“It’s now the right time for me to step aside. “I want to especially thank the Tartan Army for the special support you’ve showed me over the years. I will now watch as a fan and I hope to see us play at a major tournament again soon – fingers crossed the boys do it come March!”
More to follow.
Extinction Rebellion protesters on the streets of London have been labelled “uncooperative crusties” by Prime Minister Boris Johnson.
The demonstrators – who are demanding action on climate change – should abandon their “hemp-smelling bivouacs” and stop blocking roads, the PM added.
Police have already arrested more than 300 people at the start of two weeks of protests by environmental campaigners.
Mr Johnson made the comments at a book launch on Monday evening.
“I am afraid that the security people didn’t want me to come along tonight because they said the road was full of uncooperative crusties and protesters of all kinds littering the road,” he said.
“They said there was some risk that I would be egged.”
Mr Johnson added protesters could learn from former PM Margaret Thatcher, who he said had taken the issue of greenhouse gases seriously long before activists such as Greta Thunberg were born.
“I hope that when we go out from this place tonight and we are waylaid by importunate nose-ringed climate change protesters, we remind them that she was also right about greenhouse gases.”
Extinction Rebellion activists are protesting in cities around the world, including Berlin, Amsterdam and Sydney.
The Metropolitan Police said there have been 319 arrests in relation to the demonstrations since 00:01 BST on Tuesday.
Some 200 campaigners who camped overnight on streets in central London also faced arrest on Tuesday morning after being issued with warnings by police.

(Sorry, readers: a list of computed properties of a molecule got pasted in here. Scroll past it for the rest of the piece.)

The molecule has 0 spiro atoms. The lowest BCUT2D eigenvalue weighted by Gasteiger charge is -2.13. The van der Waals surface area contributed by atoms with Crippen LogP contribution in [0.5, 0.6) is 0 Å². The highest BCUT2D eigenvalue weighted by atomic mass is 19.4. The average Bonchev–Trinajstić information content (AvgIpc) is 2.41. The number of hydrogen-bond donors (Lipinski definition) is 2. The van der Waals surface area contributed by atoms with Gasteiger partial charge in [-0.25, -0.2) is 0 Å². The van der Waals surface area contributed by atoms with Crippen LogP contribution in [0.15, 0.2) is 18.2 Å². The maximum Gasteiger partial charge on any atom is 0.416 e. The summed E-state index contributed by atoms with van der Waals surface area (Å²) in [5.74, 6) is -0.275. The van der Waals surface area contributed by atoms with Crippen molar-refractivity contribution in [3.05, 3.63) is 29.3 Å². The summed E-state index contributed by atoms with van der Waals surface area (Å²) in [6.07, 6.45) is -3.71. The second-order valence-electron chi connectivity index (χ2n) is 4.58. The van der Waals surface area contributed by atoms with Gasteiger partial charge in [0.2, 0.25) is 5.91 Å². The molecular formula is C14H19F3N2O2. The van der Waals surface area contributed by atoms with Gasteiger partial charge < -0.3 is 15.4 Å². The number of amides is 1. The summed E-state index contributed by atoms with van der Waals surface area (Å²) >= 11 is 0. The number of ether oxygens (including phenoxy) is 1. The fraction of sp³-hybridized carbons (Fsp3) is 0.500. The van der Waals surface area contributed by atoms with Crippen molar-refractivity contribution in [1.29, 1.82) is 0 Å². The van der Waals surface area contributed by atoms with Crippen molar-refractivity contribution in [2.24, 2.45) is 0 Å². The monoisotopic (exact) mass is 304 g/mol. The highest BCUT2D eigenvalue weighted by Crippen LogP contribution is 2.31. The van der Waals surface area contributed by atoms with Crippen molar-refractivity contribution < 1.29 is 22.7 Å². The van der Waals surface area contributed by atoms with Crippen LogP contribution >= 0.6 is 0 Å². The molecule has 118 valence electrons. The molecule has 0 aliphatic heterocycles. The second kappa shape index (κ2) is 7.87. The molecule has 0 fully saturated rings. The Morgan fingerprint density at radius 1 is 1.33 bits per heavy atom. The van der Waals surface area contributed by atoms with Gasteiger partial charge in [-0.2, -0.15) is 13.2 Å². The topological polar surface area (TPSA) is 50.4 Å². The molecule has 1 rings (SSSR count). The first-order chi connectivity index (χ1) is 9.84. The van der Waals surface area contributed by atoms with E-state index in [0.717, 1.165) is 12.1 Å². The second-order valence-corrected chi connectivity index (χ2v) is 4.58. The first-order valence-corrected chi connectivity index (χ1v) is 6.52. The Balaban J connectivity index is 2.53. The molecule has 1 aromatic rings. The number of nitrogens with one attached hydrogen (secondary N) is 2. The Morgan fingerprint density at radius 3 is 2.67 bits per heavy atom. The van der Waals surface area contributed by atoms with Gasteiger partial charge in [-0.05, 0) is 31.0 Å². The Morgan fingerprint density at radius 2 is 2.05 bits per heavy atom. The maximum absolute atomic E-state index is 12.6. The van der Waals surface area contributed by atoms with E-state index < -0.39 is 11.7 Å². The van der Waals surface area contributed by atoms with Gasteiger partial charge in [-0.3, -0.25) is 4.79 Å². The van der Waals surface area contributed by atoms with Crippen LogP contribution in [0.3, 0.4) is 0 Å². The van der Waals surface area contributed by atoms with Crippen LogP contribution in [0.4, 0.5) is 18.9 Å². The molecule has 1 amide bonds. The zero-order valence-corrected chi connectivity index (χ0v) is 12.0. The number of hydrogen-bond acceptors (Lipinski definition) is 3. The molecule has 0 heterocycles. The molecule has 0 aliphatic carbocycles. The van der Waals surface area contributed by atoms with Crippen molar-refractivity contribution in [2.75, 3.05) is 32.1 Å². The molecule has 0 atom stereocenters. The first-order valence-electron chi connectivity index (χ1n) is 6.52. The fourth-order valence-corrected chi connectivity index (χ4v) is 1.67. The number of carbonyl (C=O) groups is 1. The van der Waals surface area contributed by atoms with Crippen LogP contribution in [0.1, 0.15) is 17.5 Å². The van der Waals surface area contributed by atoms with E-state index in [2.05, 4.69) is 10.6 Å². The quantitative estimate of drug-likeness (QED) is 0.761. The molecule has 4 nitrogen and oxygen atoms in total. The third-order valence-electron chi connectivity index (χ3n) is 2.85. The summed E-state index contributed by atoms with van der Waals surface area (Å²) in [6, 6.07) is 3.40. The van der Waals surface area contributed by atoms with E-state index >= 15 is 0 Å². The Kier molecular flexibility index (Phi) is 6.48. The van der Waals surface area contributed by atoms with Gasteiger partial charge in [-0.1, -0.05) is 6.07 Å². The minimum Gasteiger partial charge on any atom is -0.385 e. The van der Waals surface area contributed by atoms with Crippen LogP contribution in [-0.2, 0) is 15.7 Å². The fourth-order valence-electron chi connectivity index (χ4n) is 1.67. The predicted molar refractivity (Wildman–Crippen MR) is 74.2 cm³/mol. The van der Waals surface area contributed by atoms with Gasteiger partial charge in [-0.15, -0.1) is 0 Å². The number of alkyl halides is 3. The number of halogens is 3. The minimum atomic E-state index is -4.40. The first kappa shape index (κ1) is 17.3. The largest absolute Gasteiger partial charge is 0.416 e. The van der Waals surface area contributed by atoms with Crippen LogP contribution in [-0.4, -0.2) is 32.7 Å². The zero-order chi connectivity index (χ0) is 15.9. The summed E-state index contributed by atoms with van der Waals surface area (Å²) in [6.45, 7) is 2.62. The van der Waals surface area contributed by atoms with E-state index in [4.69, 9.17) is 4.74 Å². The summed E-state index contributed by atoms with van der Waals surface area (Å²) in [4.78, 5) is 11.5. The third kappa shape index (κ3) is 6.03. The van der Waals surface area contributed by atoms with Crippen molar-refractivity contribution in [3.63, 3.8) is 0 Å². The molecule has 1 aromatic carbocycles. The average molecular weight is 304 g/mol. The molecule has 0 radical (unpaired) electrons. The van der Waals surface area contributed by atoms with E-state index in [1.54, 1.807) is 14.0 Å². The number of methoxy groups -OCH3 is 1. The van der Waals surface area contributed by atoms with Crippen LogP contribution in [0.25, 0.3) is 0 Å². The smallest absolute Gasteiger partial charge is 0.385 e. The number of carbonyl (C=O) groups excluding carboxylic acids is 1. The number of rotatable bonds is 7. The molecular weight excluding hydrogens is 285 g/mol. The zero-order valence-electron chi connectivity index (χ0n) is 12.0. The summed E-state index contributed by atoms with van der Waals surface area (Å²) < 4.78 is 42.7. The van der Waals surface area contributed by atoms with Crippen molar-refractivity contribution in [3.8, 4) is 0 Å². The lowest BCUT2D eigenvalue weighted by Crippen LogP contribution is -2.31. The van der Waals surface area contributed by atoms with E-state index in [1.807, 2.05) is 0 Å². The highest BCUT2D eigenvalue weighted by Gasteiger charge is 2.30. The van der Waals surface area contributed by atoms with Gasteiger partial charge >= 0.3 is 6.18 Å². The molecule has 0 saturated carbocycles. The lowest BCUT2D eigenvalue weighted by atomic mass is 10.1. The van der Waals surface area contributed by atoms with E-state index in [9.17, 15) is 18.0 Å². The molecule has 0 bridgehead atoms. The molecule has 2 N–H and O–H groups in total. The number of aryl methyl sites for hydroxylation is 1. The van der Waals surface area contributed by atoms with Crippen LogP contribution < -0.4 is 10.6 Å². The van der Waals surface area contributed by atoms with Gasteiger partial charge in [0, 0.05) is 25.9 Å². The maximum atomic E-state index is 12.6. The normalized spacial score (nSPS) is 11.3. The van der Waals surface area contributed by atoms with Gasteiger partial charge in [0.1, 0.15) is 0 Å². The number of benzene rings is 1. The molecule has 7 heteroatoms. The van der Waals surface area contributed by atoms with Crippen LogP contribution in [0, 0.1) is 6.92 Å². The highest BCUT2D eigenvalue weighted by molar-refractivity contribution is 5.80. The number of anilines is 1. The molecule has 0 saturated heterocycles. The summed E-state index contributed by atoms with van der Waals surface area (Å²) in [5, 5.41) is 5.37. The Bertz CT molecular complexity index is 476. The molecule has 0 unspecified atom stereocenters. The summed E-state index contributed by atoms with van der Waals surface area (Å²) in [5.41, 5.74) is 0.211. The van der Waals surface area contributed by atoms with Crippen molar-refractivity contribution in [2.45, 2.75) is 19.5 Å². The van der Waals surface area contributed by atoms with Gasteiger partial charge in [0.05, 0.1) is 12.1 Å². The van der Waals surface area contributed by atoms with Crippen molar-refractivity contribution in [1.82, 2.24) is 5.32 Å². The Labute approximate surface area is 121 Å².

Under section 14 notices, which were handed out to tents at around 07:30 BST, protesters will be allowed to demonstrate in a specified location – Trafalgar Square.
Those who do not comply with the order will be arrested.
On Monday, organisers blockaded key sites in central London, in addition to demonstrating outside government departments.
Some glued and chained themselves to roads and vehicles – those who did so outside Westminster Abbey were later removed by police.
The roads behind Downing Street were blocked throughout the day by protesters, some of whom had erected tents in the street and were sitting down and singing songs together.
‘A last resort’
By Becky Morton, BBC News
Behind Parliament Square there are dozens of tents where protesters from Scotland, Cumbria and north-east England have camped overnight.
Mikaela Loach, 21, travelled from Edinburgh on Monday with a friend on a bus organised for protesters.
She says she has attended protests before but this is her first time camping out overnight.
“I was a bit worried about police coming in the middle of the night, but it was a nice atmosphere having people around you that are here for the same cause,” she said.
“I’ve spoken to my local MP, I’ve taken part in protests, I just feel like I haven’t been listened to. This is a last resort,” she said.
“I have been changing things in my lifestyle for a long time to try and be more eco-friendly, but I had a realisation that it doesn’t matter if I go vegan or zero waste if the government doesn’t do anything.
“There need to be big structural changes.”
Extinction Rebellion claims protests in the capital will be five times bigger than similar events in April.
The protests are calling for urgent action on global climate and wildlife emergencies.